A child is underprivileged for being underexposed.


To put it bluntly, who wants a dumb teacher?


It strikes me that both the colleges and universities and the schools of education are responsible for the discouraging fact that teaching in the public schools is the only profession that is repudiated by those who train the practitioners.


About classics in high school literature classes:


Unfortunately, they are not very good books for encouraging and sustaining a love of reading in twentieth-century adolescents.


On what is worth knowing:


What indeed should a person know? Primarily, he should know ways of knowing. The far more important point is whether knowing causes any change in one's outlook toward the world or oneself.


On changes in high schools and colleges:


The only heartening aspect of the conditions that mark the beginning of post-high-school education is to be found in the high schools themselves, where various programs for superior students have begun to take over many of the customary studies of freshman year, many of the texts, and some of the approach and vigor formerly associated with beginning college work. The first years of college have been left higher and drier than ever—not very high, as a matter of fact, but certainly dry.


On college education:


I would propose that a large college or university (for the situation is not so acute in the smaller schools) look at its teaching not from the professor's end, the department's end, but from the student's.


The university has no business being as dull as life.


In turn, the seriousness of the professor infects the student body, the graduate school grimness creeps down into the undergraduate years, and before long— unless the professor looks askance at his own absurdity or the students reject such joyless pedantry—education gives up joy and gains little in return.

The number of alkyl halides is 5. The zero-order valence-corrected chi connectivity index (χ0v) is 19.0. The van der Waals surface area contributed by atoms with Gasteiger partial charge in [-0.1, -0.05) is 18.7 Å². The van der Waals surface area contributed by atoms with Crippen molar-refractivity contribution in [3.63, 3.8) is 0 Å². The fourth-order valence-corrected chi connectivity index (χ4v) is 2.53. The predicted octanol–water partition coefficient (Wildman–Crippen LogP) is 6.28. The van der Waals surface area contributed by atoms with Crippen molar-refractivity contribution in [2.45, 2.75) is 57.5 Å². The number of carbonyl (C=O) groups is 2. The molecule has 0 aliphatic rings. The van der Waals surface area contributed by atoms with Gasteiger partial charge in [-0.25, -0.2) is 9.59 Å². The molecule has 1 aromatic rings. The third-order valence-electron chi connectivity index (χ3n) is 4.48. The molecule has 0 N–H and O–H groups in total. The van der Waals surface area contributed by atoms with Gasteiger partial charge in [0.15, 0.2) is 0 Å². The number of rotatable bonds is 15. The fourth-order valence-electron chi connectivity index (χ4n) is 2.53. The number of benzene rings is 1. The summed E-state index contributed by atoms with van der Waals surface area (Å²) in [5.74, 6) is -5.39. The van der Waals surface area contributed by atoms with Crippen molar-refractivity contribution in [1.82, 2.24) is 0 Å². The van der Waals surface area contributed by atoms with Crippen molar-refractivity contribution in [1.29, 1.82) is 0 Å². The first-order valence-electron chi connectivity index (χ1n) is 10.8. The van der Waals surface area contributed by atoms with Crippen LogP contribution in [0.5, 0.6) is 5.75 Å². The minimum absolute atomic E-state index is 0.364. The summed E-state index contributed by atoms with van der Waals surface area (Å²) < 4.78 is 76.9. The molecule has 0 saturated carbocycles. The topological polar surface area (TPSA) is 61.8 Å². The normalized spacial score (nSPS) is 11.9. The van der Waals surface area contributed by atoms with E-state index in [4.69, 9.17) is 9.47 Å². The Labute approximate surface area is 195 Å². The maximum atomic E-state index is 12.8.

In general:


Education cannot change the ultimate facts of decline and death, but it can plunge one into life and keep one there.


Education, above all, gives value to life.


It will be the rare reader who will agree with all the ideas expressed in this book or with the assumptions upon which they are based. Some may criticize the book for being exactly what the author intended it to be, a plea for an education which will equip the learner for life in a truly open society. But the presentation is so delightful that when the author does place some of our "sacred cows" upon the altar, the anguish is not as great as it might have been had the sacrificial knife been plunged by one whose educational thought was rusty and dull.


If this book has weaknesses, they stem from the difficulty one has in categorizing the philosophical beliefs of the author. At various times one might think him to be a pragmatist, classicist, realist or even a re-constructionist. On the other hand, this may be a strength. Readers should be careful to read the book Mr. Eble wrote, not something he did not write.




Cite This Article as: Teachers College Record Volume 68 Number 8, 1967, p. 677-677
https://www.tcrecord.org ID Number: 2216, Date Accessed: 5/28/2022 8:12:23 PM